Telegram, a popular encrypted messaging app, will enable users to cloak their phone numbers to protect demonstrators in Hong Kong from police monitoring, according to a individual with immediate understanding of the attempt.
The update to Telegram, scheduled for release over the next few days, will allow protesters to avoid discovering their identities in large group chats on the app’s mainland Chinese and Hong Kong authorities.
The Security Bureau of Hong Kong informed Reuters that it “was responsible for dealing with the present hard moment in order to restore public order.” It declined to comment on whether by using the Telegram app it had attempted to define demonstrators.
The Foreign Ministry of China, the Chinese Cyberspace Administration (CAC) and the Hong Kong and Macau Affairs Office did not react to a request for comment instantly outside business hours.
According to protest organizers and followers, thousands of Hong Kong demonstrators take their signals from more than 100 organizations on Telegram. Protesters use encrypted applications like Telegram to move quickly through various group chats, with less danger of police infiltration, an in-depth study released previously this month by Reuters said.
The groups are used to publish everything from news about upcoming demonstrations to advice on dousing police-fired tear gas canisters to suspected undercover police identities and access codes to Hong Kong buildings where demonstrators can hide.
Some demonstrators are concerned that officials might use Telegram’s dependence on the movement to monitor and arrest organizers. Telegram chat groups used to organize government demonstrations are frequently available to anyone and pseudonyms are used by respondents.
By uploading phone numbers, Telegram enables customers to search for other customers. This feature enables a fresh customer to rapidly learn whether the app is already being used by those in a phone’s contact book, the group said.
Some demonstrators claim they think that the feature has been exploited by Chinese or Hong Kong safety authorities by uploading big amounts of phone numbers. Reuters couldn’t determine whether this happened.
The app matches the phone numbers in the group automatically with the customer names. Authorities then only need to ask local telecom service holders of telephone numbers to know the real identities of the customers.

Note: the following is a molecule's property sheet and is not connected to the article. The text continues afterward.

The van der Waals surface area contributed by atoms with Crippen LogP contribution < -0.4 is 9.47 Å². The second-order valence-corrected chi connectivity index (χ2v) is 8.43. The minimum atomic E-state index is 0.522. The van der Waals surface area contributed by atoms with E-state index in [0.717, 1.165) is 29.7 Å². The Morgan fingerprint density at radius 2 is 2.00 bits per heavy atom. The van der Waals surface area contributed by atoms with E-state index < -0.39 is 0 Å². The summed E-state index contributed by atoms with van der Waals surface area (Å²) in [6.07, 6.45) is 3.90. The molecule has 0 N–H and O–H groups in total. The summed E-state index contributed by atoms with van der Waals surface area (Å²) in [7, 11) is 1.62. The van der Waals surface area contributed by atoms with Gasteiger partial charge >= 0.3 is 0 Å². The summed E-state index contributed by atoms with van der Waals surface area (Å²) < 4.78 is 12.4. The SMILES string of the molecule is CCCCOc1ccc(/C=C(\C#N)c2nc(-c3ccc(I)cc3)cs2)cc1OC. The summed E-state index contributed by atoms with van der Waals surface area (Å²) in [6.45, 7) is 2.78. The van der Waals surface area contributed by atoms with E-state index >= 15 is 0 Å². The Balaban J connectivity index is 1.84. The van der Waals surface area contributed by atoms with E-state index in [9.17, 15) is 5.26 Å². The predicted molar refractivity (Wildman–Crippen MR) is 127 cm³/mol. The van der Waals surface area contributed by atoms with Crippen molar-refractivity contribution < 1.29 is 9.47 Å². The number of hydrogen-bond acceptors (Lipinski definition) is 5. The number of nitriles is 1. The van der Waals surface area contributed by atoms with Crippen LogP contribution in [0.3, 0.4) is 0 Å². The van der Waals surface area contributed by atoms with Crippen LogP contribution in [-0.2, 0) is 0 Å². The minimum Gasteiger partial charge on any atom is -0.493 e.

Telegram has found proof that the Chinese officials in Hong Kong or the mainland may have uploaded figures to identify demonstrators, the individual with immediate understanding of the scenario said. But whether officials have used this tactic effectively to identify demonstrators is uncertain.
A group of Hong Kong technicians who published their findings on an online forum previously this month also said that a characteristic in the design of Telegram may have enabled Chinese or Hong Kong officials to know about users ‘ true identities.
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Working on the fix Telegram would enable users to disable matching by telephone number. This choice is a balance between making it simple for consumers to discover their contacts and the privacy needs of those who depend on the State Security Agent Protection App, the source said.
But broad implementation of the optional safety environment would make the app much more difficult to use for the vast majority of its over 200 million customers, who depend on uploading mobile contacts to recognize friends and family members on the app, the source said.
Telegram chief executive Pavel Durov said the messaging service encountered a cyber attack “government actor-sized” and pointed to China as its probable nation of origin in June.
He did not provide any further information, but he said the attack coincided with Hong Kong protests. At that moment, the Chinese Cyberspace Administration (CAC) did not react to a faxed request for comment.
Telegram’s move comes as a number of prominent militants and three lawmakers were detained by Hong Kong police on Friday. Since the protests started three months ago, nearly 900 individuals have been detained.